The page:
TI-99/4A FAQ: Console Version Differences

What are the differences with the different versions of the console?

There are four major console variations.


In June of 1979 Texas Instruments released the TI99/4 personal computer, with a starting price of $1500, which included a monitor. This was due to the fact that the Texas Instruments modulator, used to hook the computer to a TV, could not pass the RF standards. Over 20,000 of these models were produced. Peripherals were all designed to be connected to the side expansion port making your desk space requirements excessive.



The Texas Instruments TI-99/4A is a home computer released in June 1981 in the United States. It is an enhanced version of the TI-99/4 which was released in late 1979.[2] The TI-99/4 and TI-99/4A are the first 16-bit home computers, using the Texas Instruments TMS9900 16-bit CPU.[3] Both models include hardware support for sprites, using TI’s own chips, and multi-channel sound, making them some of the first home computers to include such custom coprocessors, alongside the Atari 8-bit family also introduced in 1979.

The TI-99/4A remained mostly the same as its predecessor, with the major changes being a full-travel keyboard to replace the calculator-style keys, an improved graphics chip with support for bitmap modes, and a cleaner method of adding expansion cards. The price was also half that of the original model. Texas Instruments supported the 4A with a line of peripherals, including a speech synthesizer, and a “Peripheral Expansion System” box to contain hardware add-ons.

TI-99/4A cost reduced

June of 1983 saw the release of the all plastic, “Beige” version of the TI-99/4A. This helped TI lower production costs and they hoped the beige color would fit into the home more comfortably. Some other minor changes were also made. Some contain a new power supply some have the original power supply. The power switch was also moved from the front to the top with the LED being removed. Some machines have the original LED bent back inside of the case but still available, others the LED is not installed.

For the most part this computer was the same as the black and silver model, and could use all the same add-ons.

TI-99/4A QI

In August of 1983 TI released the TI-99/4A QI. Though this name was not official for the console, it was what the motherboard was designated. QI stood for Quality Improved. No visual changes were made to the exterior of the console, and in fact they are very hard to distinguish from the beige models. On the other hand, major changes were made to the internal components of the QI.

One change that was made that created major grumbling was TI’s decision to change the internal workings to lockout unlicensed ROM cartridges. This was done to keep other 3rd party companies from producing cartridges for the TI-99/4A. Not all QI consoles had this “feature”, and even non QI, later beige consoles may have. It is easy to determine if you have the lockout or not. Look at the first screen (the one with the color bars) when you turn on the console, if you show a copyright date of 1981 you do not have the lockout, but if it shows a copyright date of 1983 then you do.

Screen shot showing ver 2.2 / 1983 copyright.

According to John Creviston Jr at one time, the regular beige models and the QI models, were produced at the same time in the TI plant. This would not have posed a problem as all parts for both types are interchangeable in the beige console.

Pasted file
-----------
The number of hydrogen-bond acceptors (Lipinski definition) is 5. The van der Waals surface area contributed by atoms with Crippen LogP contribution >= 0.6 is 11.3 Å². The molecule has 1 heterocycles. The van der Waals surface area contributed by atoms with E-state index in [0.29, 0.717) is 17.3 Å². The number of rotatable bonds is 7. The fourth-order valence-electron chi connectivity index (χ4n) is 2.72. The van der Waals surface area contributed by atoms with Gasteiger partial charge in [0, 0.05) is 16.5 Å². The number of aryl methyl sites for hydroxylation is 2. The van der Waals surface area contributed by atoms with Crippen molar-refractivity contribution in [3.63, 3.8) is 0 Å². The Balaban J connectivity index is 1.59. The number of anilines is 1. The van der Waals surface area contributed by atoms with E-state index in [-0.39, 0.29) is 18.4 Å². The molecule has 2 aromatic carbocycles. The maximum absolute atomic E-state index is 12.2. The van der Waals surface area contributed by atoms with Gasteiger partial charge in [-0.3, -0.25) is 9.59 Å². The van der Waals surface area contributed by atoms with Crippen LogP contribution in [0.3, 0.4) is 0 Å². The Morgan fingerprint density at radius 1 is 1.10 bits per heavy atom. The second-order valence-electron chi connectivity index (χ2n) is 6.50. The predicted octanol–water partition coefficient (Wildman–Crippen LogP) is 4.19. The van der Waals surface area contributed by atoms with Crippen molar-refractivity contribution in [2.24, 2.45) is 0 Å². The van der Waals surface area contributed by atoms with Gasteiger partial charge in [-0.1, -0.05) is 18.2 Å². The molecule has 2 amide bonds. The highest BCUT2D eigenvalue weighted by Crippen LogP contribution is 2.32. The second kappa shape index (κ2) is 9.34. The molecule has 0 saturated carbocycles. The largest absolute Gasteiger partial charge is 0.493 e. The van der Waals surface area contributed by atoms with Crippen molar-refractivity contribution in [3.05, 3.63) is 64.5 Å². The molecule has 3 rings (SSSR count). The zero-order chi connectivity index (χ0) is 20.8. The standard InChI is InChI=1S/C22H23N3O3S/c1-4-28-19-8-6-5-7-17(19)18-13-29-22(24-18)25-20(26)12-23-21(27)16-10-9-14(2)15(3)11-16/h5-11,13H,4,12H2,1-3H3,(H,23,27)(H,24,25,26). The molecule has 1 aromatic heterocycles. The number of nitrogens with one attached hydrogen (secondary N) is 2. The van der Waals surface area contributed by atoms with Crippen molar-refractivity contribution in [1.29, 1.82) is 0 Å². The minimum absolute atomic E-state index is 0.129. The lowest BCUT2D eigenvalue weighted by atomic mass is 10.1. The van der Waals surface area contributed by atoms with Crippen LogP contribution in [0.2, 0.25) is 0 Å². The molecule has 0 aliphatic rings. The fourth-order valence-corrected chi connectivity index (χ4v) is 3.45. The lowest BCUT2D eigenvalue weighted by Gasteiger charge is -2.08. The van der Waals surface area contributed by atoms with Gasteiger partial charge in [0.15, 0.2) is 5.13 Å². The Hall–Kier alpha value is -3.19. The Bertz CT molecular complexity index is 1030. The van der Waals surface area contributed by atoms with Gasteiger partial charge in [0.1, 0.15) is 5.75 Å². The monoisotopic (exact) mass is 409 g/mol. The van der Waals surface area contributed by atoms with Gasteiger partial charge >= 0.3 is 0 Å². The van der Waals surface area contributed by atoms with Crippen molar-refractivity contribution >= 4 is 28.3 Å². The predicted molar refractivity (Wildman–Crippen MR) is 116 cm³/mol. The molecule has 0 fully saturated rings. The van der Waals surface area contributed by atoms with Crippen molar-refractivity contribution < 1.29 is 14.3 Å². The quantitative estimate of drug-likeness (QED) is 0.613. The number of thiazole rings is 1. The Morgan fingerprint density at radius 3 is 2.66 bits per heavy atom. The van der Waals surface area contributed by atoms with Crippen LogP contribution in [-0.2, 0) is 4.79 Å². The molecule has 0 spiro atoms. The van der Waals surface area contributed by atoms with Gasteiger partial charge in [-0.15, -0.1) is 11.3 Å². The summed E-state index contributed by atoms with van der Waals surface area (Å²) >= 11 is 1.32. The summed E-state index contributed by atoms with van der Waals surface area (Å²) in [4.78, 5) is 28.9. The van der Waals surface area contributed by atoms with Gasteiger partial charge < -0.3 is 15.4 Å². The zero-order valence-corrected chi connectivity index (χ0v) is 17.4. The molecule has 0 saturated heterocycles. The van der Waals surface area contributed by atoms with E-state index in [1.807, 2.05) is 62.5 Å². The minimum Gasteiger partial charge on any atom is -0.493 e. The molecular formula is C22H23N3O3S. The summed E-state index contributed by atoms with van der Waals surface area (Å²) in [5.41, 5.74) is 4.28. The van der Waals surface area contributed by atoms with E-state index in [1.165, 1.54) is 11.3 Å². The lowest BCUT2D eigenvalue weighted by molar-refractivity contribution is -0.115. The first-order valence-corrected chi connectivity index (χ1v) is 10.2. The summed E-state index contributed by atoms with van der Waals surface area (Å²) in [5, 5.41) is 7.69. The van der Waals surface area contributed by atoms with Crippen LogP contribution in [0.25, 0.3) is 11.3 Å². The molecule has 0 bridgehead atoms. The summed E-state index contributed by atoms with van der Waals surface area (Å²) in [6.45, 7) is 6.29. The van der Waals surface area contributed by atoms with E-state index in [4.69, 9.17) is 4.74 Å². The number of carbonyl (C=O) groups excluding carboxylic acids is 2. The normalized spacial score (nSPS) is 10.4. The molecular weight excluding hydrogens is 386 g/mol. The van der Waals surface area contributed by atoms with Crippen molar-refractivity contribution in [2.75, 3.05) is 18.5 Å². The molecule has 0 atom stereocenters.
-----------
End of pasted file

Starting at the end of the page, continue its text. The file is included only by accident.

Taking apart a QI console will show that it is one. But the easiest way to determine if a beige console is a QI or not is to just look at the expansion slot.

The top expansion slot pictured on the right is a QI slot. Notice that the grounding fingers are silver in color, while the “regular” slot’s fingers, pictured below, are brass in color.

Upon disassembling the console majors changes in the design of the motherboard and power supply will be evident. The first thing you might notice is that there is a shield over the keyboard. Upon removal of the motherboard it will also be noticed that there is no shield on the top of the motherboard (component side). I must admit that the power supply and motherboard look very nice. TI did indeed up the quality of construction of these products.

Another shot of the expansion slot on the QI motherboard.

Since the QI does not have a top metal shield, where the heat sink is attached on the non-QI motherboards, an actual heat sink is placed on the TMS9918A video IC. This is the only IC on the QI motherboard that has a heat sink


The new power supply design is very clean and almost looks like it could be a switching supply.

Also notice that the socket for the transformer plug only contains two pins. Where the old power supplies required 5V,8V,and 16v, the QI supply only needs 5V and 16V. You can still use the old transformers with the QI though.


As can be seen above there is quite a change in the QI motherboard. The above motherboard is a QI while the the bottom one is the more standard TI 99 motherboard. The idea for the QI design was to try and make the TI-99/4A as inexpensive as TI could. One way to do this was to reduce the number of IC’s required. While the standard motherboard contains 42 IC’s the QI motherboard only contains 35.

To see a large view of the TI-99/4A QI motherboard click here

The QI release also introduced the Mitsumi membrane keyboard which is unreliable at best over time.  See the Keyboard FAQ entry for info on how to determine which keyboard you have.

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